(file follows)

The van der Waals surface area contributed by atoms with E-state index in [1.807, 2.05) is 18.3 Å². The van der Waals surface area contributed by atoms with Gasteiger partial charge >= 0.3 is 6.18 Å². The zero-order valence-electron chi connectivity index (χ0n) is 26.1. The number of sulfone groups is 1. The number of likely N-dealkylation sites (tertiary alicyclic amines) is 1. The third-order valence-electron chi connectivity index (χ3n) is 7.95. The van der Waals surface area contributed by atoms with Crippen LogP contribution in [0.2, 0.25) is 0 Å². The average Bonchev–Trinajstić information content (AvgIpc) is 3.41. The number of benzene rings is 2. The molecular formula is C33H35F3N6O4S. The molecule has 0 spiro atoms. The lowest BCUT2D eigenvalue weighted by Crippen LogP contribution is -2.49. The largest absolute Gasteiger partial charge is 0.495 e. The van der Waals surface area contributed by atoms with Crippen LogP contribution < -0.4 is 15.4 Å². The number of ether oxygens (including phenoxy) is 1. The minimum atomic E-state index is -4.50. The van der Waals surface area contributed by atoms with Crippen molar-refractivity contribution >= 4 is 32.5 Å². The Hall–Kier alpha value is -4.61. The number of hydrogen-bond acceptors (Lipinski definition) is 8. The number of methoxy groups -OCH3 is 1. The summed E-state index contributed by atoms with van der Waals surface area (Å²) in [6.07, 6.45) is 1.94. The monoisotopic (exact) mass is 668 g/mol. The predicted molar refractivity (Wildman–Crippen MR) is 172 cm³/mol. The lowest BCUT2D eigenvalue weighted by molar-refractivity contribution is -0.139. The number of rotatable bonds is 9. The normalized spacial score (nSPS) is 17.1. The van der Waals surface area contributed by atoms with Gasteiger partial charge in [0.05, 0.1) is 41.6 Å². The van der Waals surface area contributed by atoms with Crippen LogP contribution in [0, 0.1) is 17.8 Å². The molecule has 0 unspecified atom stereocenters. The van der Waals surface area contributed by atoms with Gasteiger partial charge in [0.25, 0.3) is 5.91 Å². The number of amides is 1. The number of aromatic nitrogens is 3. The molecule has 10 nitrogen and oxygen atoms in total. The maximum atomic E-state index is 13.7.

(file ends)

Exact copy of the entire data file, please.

The van der Waals surface area contributed by atoms with E-state index in [1.807, 2.05) is 18.3 Å². The van der Waals surface area contributed by atoms with Gasteiger partial charge >= 0.3 is 6.18 Å². The zero-order valence-electron chi connectivity index (χ0n) is 26.1. The number of sulfone groups is 1. The number of likely N-dealkylation sites (tertiary alicyclic amines) is 1. The third-order valence-electron chi connectivity index (χ3n) is 7.95. The van der Waals surface area contributed by atoms with Crippen LogP contribution in [0.2, 0.25) is 0 Å². The average Bonchev–Trinajstić information content (AvgIpc) is 3.41. The number of benzene rings is 2. The molecular formula is C33H35F3N6O4S. The molecule has 0 spiro atoms. The lowest BCUT2D eigenvalue weighted by Crippen LogP contribution is -2.49. The largest absolute Gasteiger partial charge is 0.495 e. The van der Waals surface area contributed by atoms with Crippen LogP contribution < -0.4 is 15.4 Å². The number of ether oxygens (including phenoxy) is 1. The minimum atomic E-state index is -4.50. The van der Waals surface area contributed by atoms with Crippen molar-refractivity contribution >= 4 is 32.5 Å². The Hall–Kier alpha value is -4.61. The number of hydrogen-bond acceptors (Lipinski definition) is 8. The number of methoxy groups -OCH3 is 1. The summed E-state index contributed by atoms with van der Waals surface area (Å²) in [6.07, 6.45) is 1.94. The monoisotopic (exact) mass is 668 g/mol. The predicted molar refractivity (Wildman–Crippen MR) is 172 cm³/mol. The lowest BCUT2D eigenvalue weighted by molar-refractivity contribution is -0.139. The number of rotatable bonds is 9. The normalized spacial score (nSPS) is 17.1. The van der Waals surface area contributed by atoms with Gasteiger partial charge in [0.05, 0.1) is 41.6 Å². The van der Waals surface area contributed by atoms with Crippen LogP contribution in [0, 0.1) is 17.8 Å². The molecule has 0 unspecified atom stereocenters. The van der Waals surface area contributed by atoms with Gasteiger partial charge in [0.25, 0.3) is 5.91 Å². The number of amides is 1. The number of aromatic nitrogens is 3. The molecule has 10 nitrogen and oxygen atoms in total. The maximum atomic E-state index is 13.7.